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Realtors: realistically, how often do you no-show?

Posted by palimpsest (My Page) on
Mon, Jan 30, 12 at 20:35

My condo has been on the market roughly 500 days give or take. It has two shortcomings: it is on the third floor and although there is an elevator, it is essentially a walk-up building. Then there is the condo fee, which is complex and includes all utilities except plug-ins (heat, gas, water, pool fees. incl)--but not all Realtors do their homework on this and even though this is all mentioned in the listing, they will show it without knowing about the elevator or misrepresenting the fees.
The feedback tends to be: Shows: Excellent. Price: on target. Negatives: condo fees too high; stairs; kitchen too small. (Actually the size of the kitchen is an optical illusion that worked too well unfortunately)

Anyway, we seem to get a lot of Realtors who will schedule and then just not show up. Since we have to make sure everything is absolutely pristine, and be out of the apartment, we are finding this tedious. I would say the no show, no explanation, no apology rate is about 25%.

When they do explain, they usually say, oh when we saw what the condo fee was, we just decided not to look.

Shouldn't this be determined Before the showing is scheduled?

Is this becoming more common?


Follow-Up Postings:

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RE: Realtors: realistically, how often do you no-show?

That is awful. Realtor or not, cancelling without calling is just plain rude. For a Realtor, it's unprofessional.

My answer is NEVER. Even if we're out on appointments and change our minds about a home, I insist that we go see it anyway, because it's rude not to. At that point, driving around, it's really too late to call and cancel.

The only place I almost cancelled was a condo where I was previewing (no buyer with me) and I couldn't find any guest parking. None. Not that they were filled; there weren't any. And although the condo was empty, I couldn't figure out which spots went with that condo, so I quickly parked and ran through the place, hoping I wouldn't get towed in 10 minutes.

Yes, anybody who is looking at condos should be looking at the condo fees. Duh. And every complex is different, so they should be taking a close look at what's included for each one. And if they can't figure out from the listing (Mid-Florida MLS has very clear fields for this), then the buyers' agents should ask the listing agent when they call for the appointment.

If the elevator and condo fees continue to be mentioned, check Realtor.com yourself and make sure those are specifically addressed in the public comments, so the buyers read them, not just in the Realtor comments. For me personally, W/D inside the unit is worth mentioning, because we have so many apartment conversions that only have laundry rooms.

If your MLS is using an automated appointment service, that could very well be the problem. Ours is not very user-friendly and I don't use it - I call. I almost always have a question that I need answered anyway.

I hope this is not becoming more common. I don't list, so I don't know. I almost took a co-listing about 18 months ago, but refused when I found out the seller was firmly holding out at least $35K over comps (30%). It still hasn't sold.

Could you post a link to your listing? Perhaps we will see something obvious that might have passed by since you've been on the market so long?


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RE: Realtors: realistically, how often do you no-show?

There are actual directions to the elevator in the listing as well as the condo fees.
There is a monthly payment calculator and when I was looking actually played with various payments before I even told my Realtor I wanted to *see it. The sites are very user friendly for the buyer.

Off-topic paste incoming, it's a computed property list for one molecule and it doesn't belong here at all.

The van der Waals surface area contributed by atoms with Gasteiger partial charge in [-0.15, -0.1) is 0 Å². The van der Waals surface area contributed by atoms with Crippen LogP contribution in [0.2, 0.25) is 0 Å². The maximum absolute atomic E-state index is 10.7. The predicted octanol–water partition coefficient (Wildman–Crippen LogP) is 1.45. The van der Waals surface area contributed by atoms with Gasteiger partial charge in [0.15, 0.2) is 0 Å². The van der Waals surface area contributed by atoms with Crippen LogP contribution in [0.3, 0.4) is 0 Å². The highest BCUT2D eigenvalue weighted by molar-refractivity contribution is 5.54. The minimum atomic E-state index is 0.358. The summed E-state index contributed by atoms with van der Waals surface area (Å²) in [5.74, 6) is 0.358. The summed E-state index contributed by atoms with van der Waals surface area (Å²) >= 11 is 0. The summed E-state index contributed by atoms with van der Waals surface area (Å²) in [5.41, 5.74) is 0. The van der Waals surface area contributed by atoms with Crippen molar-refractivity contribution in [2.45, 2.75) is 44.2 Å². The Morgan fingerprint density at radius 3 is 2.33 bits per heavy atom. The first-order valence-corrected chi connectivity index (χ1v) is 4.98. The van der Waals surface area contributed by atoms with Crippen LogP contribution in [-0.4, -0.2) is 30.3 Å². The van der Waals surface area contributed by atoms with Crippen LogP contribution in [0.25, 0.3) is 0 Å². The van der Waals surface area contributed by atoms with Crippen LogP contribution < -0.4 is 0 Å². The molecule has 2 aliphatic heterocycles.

The condo fee is roughly 1/3 fees, 1/3 utilities, and 1/3 ongoing assessment to increase the reserved funds. The fees have not been raised in three years and the assessment will decrease or be removed at some point when the reserve fund is stable.

Here is a link that might be useful: Listing


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RE: Realtors: realistically, how often do you no-show?

$897 per month condo fee! Yikes! That is almost as much as the mortgage payment. As long as you have an ongoing assessment, that is going to be a HUGE drain on the place.

In terms of affordability, someone could buy a condo at $100k more but only half the condo fees and pay the same amount per month. In ballpark terms, knock $20k off the value for each $100/month your fees exceed the fees of the comps you are looking at.

BTW - I don't think most people pay close attention to the fees. They look at the price and pictures. They probably aren't even noticing the fees until the realtor points them out on the drive over.


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RE: Realtors: realistically, how often do you no-show?

Is that a monthly fee? I can see why it scares people off. Your place looks nice, but it looks like it lacks storage. What is that big wooden thing in the living room? Is it storage or does it lead somewhere? It looks very odd in the pictures, maybe it looks better in person.

Have you considered taking your property off the market for a couple of months and relisting it so it doesn't show how long it's been on the market? If it hasn't sold in all this time then the price is probably too high. Do you have room to lower the price?


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RE: Realtors: realistically, how often do you no-show?

Beautiful condo, but the HOA fees are high in comparison to the listing price. I think you are going to need to address the HOA fees head on in your listing narrative and try to turn a negative (the amount) into a positive (the value added). Give a really comprehensive list of amenities and what the HOA fee includes upfront, instead of stating what it doesn't include. You also really need to have more specific detail on the special assessment available, even if not included in the listing. Is there a special reason reserves are being built up? Any planned big improvements?